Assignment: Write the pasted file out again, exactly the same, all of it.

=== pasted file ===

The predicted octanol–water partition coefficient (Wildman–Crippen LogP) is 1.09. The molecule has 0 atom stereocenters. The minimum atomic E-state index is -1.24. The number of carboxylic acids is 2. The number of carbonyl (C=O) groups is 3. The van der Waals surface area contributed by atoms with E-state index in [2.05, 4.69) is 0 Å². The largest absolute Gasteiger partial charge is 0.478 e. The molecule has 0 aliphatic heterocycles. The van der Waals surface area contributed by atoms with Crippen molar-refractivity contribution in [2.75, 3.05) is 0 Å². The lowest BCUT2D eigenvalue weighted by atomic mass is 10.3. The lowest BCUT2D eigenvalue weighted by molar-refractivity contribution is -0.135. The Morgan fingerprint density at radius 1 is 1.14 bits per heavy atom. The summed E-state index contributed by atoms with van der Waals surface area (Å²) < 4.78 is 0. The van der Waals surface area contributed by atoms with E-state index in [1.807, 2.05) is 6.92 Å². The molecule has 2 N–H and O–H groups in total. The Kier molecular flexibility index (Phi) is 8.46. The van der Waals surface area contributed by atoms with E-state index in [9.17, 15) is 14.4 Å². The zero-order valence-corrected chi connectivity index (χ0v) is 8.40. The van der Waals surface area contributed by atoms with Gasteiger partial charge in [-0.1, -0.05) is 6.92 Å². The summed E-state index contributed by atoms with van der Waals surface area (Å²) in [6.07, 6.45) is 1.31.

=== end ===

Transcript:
The predicted octanol–water partition coefficient (Wildman–Crippen LogP) is 1.09. The molecule has 0 atom stereocenters. The minimum atomic E-state index is -1.24. The number of carboxylic acids is 2. The number of carbonyl (C=O) groups is 3. The van der Waals surface area contributed by atoms with E-state index in [2.05, 4.69) is 0 Å². The largest absolute Gasteiger partial charge is 0.478 e. The molecule has 0 aliphatic heterocycles. The van der Waals surface area contributed by atoms with Crippen molar-refractivity contribution in [2.75, 3.05) is 0 Å². The lowest BCUT2D eigenvalue weighted by atomic mass is 10.3. The lowest BCUT2D eigenvalue weighted by molar-refractivity contribution is -0.135. The Morgan fingerprint density at radius 1 is 1.14 bits per heavy atom. The summed E-state index contributed by atoms with van der Waals surface area (Å²) < 4.78 is 0. The van der Waals surface area contributed by atoms with E-state index in [1.807, 2.05) is 6.92 Å². The molecule has 2 N–H and O–H groups in total. The Kier molecular flexibility index (Phi) is 8.46. The van der Waals surface area contributed by atoms with E-state index in [9.17, 15) is 14.4 Å². The zero-order valence-corrected chi connectivity index (χ0v) is 8.40. The van der Waals surface area contributed by atoms with Gasteiger partial charge in [-0.1, -0.05) is 6.92 Å². The summed E-state index contributed by atoms with van der Waals surface area (Å²) in [6.07, 6.45) is 1.31.